The Assemblies of God regulations varied depending on the rules of each independent congregation and church committee. It was left up to the elders to decide. My own church merely advised against such things, but other than this stern warning, didn’t deem it worth denying them to us. This probably had more to do with the fact that we were all stuck in a small farming community within a town that had no movie theater, no real restaurants, and just a few pubs and churches. It was better you were at home watching a film than causing a ruckus at the local bar or tavern.

Some people grow up their whole lives under the spell of religion. They never question it, because they never know anything of the world outside of the confines of their rural community. This is why a college education is so vital in liberating one’s mind, prying it open, and cramming all kinds of valuable information in there. Most of all, though, it teaches us to ask questions. Even as I was a gun-ho Evangelical going into college, I came out of the University system a learned and more level head, well rounded, individual. Chalk it up to experience, but an education helps (see HERE).

Moving to a foreign country and learning another language opened up my horizons even more. With a worldliness comes a much broader perspective, and I learned to have an even greater sympathy than anything my prior faith had to offer. In fact, the compassion of my past faith seemed tribal and barbaric to the multiculturalism which now compelled me to think more humanely about the equality of peoples. I learned patience and tolerance, but I didn’t learn that from my faith, I learned that from engaging with the real world and dealing with the people there.

Faith was only able to teach me so much, and in rhetrospect, it wasn’t much at all. That’s why I feel such embarrassment when I look back on my religious days, because for me, it shows how truly self righteous, arrogant, and foolhardy I really was. In actuality, I was a know-it-all know nothing.

The photograph I include with this essay is a reflection of that cocky religious attitude, because I was in the mind set that I had a mission to spread the good news, to share the message of the Gospel, and to proselytize, evangelize, and win souls for Christ. When I met my wife I was still an intolerable, wanna-change-you, Christian. 

Before we were married I bought my wife an NIV study Bible, and on the dedication page I wrote the message that you see above. At the time it didn’t cross my mind how insulting it would be to tell someone else from a totally different culture that they were wrong, to expect them to change for me without justification, and to relinquish their entire upbringing along with societal and cultural beliefs because (for some reason) mine were true and hers weren’t.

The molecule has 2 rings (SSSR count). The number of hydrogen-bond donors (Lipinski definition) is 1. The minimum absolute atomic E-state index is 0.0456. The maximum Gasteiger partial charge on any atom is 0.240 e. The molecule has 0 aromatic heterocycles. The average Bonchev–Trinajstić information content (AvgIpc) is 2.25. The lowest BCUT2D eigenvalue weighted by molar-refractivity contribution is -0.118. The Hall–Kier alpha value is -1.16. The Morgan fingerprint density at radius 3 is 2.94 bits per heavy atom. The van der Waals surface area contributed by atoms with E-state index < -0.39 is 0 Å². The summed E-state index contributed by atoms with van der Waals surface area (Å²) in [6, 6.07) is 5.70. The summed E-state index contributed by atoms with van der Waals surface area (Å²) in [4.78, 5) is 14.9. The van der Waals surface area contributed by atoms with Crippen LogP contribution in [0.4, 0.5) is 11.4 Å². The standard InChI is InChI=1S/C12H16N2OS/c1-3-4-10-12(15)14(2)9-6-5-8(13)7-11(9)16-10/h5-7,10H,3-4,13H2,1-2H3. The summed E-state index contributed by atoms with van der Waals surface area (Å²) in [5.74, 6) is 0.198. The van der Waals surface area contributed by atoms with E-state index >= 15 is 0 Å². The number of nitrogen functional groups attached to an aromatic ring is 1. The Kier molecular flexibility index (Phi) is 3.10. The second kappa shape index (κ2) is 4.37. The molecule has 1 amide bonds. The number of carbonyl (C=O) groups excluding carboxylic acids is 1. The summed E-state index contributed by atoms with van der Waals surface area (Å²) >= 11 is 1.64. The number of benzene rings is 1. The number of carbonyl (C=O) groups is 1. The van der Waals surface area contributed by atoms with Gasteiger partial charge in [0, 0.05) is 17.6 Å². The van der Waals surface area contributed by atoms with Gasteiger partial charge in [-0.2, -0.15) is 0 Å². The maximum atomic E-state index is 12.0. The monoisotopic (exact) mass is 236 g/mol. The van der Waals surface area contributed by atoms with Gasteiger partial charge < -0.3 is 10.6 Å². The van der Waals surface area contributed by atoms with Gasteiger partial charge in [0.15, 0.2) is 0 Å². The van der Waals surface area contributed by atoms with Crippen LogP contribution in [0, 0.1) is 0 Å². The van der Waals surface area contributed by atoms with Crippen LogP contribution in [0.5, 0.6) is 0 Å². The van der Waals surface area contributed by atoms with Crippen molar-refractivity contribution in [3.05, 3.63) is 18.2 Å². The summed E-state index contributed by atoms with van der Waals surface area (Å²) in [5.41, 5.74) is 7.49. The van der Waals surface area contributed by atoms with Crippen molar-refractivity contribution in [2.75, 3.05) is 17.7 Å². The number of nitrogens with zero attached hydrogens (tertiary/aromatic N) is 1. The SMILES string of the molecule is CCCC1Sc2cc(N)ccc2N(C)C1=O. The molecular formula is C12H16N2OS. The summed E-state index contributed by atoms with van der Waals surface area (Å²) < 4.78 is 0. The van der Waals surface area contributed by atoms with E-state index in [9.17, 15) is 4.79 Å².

I don’t know how she even put up with me those first few years. Insulting, impertinent, and insolent know-all doesn’t even begin to describe such lack of respect. But do you want to know how I justified it? I’ll tell you, it was because I had faith and she didn’t. That’s how I knew I was right and she needed saving.

Buying my wife a Bible, at the time, seemed like the best way to express my love. I wanted to share with her this deep and meaningful faith I had. Not only this, I wanted to save her eternal soul as not to suffer being apart from her. How greedy and self centered is that? Not only was I so lonely that I wanted to bring her over to my side as to keep her, since my church had strong opinions on marrying others outside of the faith, it was the only way I could ensure both happiness and a continuation of my faith. 

In retrospect, it looks damn selfish not to mention flagrantly foolish. Here I was telling a gorgeous intelligent woman not to be who she was but to be something other than what she was. Basically, don't be Buddhist because I'm Christian is not a valid argument. I’m lucky she didn’t leave me completely for a more level headed man.

Well, what can I say? The heart wants what the heart wants. Love is more powerful even than faith (see my Deconversion Testimony HERE). And it was because of this love that I was forced to re-evaluate everything that I thought I knew. Even so, in the end my rational brain finally turned on. After years of indoctrination into a bizarre faith with even stranger beliefs, I finally came to see the light of reason. Better late than never, if you ask me.

Now that I've studied the fringe movements of Christianity quite a bit, and have dealt with people worse off than myself (ever hear of the cult called Universal and Triumphant?) then I think you'll understand why I can identify with embarrassing and wildly asinine religious ideologies. I have sympathy for those caught up in such muddled thinking... and that's one of the reasons I write—to act as a beacon of reason. May it help to guide others out of the confusion of parochial, inward-looking, partisan types of faith. 

I’m not saying anyone must agree with me or believe what I believe, but that by challenging their religious beliefs, and by questioning them, they might begin to think for themselves and, perhaps, learn to see things less myopically, less one-sided, that is to say, if willing, less blinded by faith. For them, a new way of seeing, a better way if you ask me, awaits them.

Advocatus Atheist

Advocatus Atheist